Wednesday, November 30, 2005

Struggle for the Future

Modernity is often equated with the term “progress” and regarded as an inexorable, almost cosmic force, bound and folded into the construct of time and as unremitting as the tides. Those who “stand in the way of progress”, or wish to return to a pre-modern state, as well as those who wish to build an entirely new structure on the ashes of the old have in the past generally been considered casualties of intellectual weakness or romantic utopianism. A moderate liberal or conservative attitude which desires to act as a discerning filter or a tempering brake on the headlong rush of modern development is viewed as pragmatic, mature, perhaps prudent and judicious. Unfortunately, the voices of moderation, concentrating exclusively on diminishing the forces of modernity, have failed to notice or act upon the more insidious forces of reaction. The crisis which I believe humanity now faces is the result of a global reactionary movement unwilling or unable to adapt to the rapid pace of this “progress”, manifested in techno/scientific forms of capitalist development This resistance is primarily assuming the forms of fundamentalism and intolerant, fervid theocracy and its contradictions within the context of the project of modernity are unsustainable.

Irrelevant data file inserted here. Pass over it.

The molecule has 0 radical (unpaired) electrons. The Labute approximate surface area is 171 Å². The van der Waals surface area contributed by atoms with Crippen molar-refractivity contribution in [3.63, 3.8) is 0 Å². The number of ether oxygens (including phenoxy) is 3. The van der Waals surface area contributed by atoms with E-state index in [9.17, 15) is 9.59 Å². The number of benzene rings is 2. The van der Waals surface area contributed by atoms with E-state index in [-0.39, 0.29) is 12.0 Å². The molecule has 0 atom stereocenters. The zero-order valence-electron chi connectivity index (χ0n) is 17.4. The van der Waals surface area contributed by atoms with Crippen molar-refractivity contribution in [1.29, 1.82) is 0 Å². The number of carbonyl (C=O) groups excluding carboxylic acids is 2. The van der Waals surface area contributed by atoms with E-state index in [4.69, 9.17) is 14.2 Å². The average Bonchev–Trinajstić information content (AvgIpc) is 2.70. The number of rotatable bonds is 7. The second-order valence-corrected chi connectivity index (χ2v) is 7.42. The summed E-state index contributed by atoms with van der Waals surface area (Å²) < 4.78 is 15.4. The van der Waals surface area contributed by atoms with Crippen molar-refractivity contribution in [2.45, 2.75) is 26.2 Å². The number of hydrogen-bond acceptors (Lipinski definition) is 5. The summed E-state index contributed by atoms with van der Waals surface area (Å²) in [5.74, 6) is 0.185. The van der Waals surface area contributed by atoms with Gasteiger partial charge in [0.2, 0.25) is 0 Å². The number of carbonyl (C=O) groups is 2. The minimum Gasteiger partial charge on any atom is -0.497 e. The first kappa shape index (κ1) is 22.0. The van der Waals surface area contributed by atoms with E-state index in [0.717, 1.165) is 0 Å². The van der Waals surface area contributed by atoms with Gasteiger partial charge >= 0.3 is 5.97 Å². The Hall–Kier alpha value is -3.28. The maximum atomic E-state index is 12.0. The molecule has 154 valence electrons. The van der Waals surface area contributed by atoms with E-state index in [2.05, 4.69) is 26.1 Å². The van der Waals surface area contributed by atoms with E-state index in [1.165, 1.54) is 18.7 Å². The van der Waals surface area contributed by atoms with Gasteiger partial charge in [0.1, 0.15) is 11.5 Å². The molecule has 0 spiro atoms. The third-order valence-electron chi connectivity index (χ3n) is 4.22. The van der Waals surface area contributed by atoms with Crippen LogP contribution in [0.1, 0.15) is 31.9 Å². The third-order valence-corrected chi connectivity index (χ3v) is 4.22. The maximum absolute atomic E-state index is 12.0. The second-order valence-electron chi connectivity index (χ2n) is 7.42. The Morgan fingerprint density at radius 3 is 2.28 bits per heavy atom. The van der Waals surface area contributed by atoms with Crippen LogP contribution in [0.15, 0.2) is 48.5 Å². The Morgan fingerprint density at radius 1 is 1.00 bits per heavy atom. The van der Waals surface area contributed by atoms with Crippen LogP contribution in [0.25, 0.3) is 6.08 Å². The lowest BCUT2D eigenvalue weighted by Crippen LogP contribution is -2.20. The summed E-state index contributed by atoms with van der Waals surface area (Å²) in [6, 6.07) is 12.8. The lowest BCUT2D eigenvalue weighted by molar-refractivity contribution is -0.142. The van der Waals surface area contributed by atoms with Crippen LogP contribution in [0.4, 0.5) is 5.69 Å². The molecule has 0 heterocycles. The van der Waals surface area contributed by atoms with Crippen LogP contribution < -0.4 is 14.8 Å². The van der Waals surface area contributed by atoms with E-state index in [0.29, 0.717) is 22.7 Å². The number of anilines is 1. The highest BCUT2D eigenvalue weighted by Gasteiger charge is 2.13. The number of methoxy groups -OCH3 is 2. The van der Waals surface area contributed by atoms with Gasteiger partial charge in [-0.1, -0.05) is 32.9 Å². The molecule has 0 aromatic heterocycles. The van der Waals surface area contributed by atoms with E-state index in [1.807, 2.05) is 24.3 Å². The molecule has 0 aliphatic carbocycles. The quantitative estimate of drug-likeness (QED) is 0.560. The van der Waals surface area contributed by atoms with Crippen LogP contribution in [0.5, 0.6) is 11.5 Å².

For my purposes, I will divide the term “revolutionary” into two distinct, yet interrelated categories. The first uses the term within the context of its classical political-economic meaning and the second as it describes the rate of change in technological-scientific knowledge and understanding. Viewing history as a dialectical process where development, or the advancement of both material gain and the just distribution of that gain moves through stages from less to more, we see the movement is both uneven and unsymmetrical. What the evolutionary theorists call” punctuated equilibriam”, or, periods of gradual change, interrupted by rapid upheaval may best characterize this movement. That is, at times the material gain accumulated by a ruling class outpaces the social development of the society as a whole, characterized as periods of class oppression. At other times the social movements reach closer towards equanimity, characterized as revolutionary periods. When modernity or progress become associated with these periods of political upheaval and turmoil, with its often-attendant dramatic violence and disruption, the forces of conservatism will generally tend towards the reactionary. This then is the revolution of classic political-economics. When I speak of revolutionary forces in the materialist or class sense I refer to a force wishing to take ownership of the means of production or grab institutional power. This was the dominant struggle of the catastrophic 20th century but that struggle today is of much less concern today and exists only as an undercurrent in this context. Concurrent with these historical –materialist developments human society is also hurtling into an era of scientific-technological revolution with unprecedented speed and force of momentum. This too results in a reactionary force as the masses try but are unable to absorb the implications of this rapid change on social relations, relations of production and their emotional and spiritual lives. It is just such a reactionary period which Western society, primarily centered in the US, and characterized as Christian, and Islamic Middle Eastern society, are struggling to resolve both internally and as opponents. To the degree that advanced capitalism and scientific progress affects every other culture, nationality or ethnic group they are of course involved peripherally but the center of conflict remains the tension between the once great civilization and the modern challenger. The irony is that the struggle they both share internally is the struggle that divides them globally.